A: I was inspired by taking Mapplethorpe's XYZ series -- his seminal work -- and thinking about X as a kind of meditation on the religious iconography and S&M imagery; section Y is a meditation on the trial and flowers and still lifes; and section Z is a meditation on blackness and Mapplethorpe's relation to nude black men and the black form. 

Even though Mapplethorpe has been curated in the past with things kept very separate, it's always been clear to me he was interested in eroding these false dichotomies and these boundaries. My interest as a librettist was in the framework of these three very separate things and just a curiosity in how they speak to one another.

Q: Was the challenge to get into Robert's head or was it more about, as you put it, reflecting your experience through his lens?
A: At the very beginning there were questions about point of view and perspective. I was also spending a lot of time with materials [written] about Mapplethorpe and his life. I reached a place where it was less about getting inside his head and more about being present to what was around and within me, as I was wrestling with and being present with the images and the interviews and the text and the relationships between them.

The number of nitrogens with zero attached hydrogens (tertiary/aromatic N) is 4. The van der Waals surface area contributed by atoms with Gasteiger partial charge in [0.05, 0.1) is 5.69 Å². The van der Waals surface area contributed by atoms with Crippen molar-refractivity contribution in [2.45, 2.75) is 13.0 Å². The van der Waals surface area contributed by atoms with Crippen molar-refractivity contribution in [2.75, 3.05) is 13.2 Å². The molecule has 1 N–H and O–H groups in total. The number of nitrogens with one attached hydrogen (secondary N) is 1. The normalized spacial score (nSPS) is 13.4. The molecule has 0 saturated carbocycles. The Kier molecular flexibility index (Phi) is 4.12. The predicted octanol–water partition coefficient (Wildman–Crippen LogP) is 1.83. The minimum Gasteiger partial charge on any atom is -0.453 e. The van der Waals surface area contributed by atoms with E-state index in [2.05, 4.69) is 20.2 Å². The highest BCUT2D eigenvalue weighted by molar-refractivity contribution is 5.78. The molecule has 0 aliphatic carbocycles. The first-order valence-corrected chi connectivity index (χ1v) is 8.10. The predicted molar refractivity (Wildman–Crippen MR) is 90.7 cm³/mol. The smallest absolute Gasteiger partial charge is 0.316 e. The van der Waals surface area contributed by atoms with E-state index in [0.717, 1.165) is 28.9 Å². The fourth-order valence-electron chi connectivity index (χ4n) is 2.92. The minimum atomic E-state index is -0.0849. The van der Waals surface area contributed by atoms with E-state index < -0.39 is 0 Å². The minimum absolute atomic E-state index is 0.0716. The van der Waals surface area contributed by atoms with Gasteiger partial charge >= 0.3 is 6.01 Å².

It was less about speaking in Robert's voice and allowing myself to lucidly slip in and out of voices, points of view, perspectives -- including my own -- that want to speak to the work [and] that had everything to do with this moment in time and resurrecting Mapplethorpe in 2019.

Embrace, 1982, Robert Mapplethorpe

Embrace, 1982, (c) Robert Mapplethorpe Foundation.

Q: As you put this together and spent time with the images, was there something you learned that changed what you thought?
A: Once I had access to Mapplethorpe's archive, I was blown away by what I discovered. The Mapplethorpe I had fallen in love with and was also deeply conflicted by, I was only privy to such a narrow lens of all that he saw, all that he shot, all that he captured. There was something incredibly invigorating and exciting and depressing about getting inside the archive and thinking, "Why haven't we seen all of this work? What does it mean that he saw all of it, but who does it benefit to operate under the illusion Mapplethorpe only saw such a small view of all there is?" There's such a wide scope and breadth of all he saw.

It speaks to this idea of integration -- women, black women. Mapplethorpe, in my mind, is not associated with black women. And I was really blown away by the different representations of not only gender and sexuality but just humanity and being that Mapplethorpe saw. That inspired me to re-examine my own assumptions of what it means to see and be seen.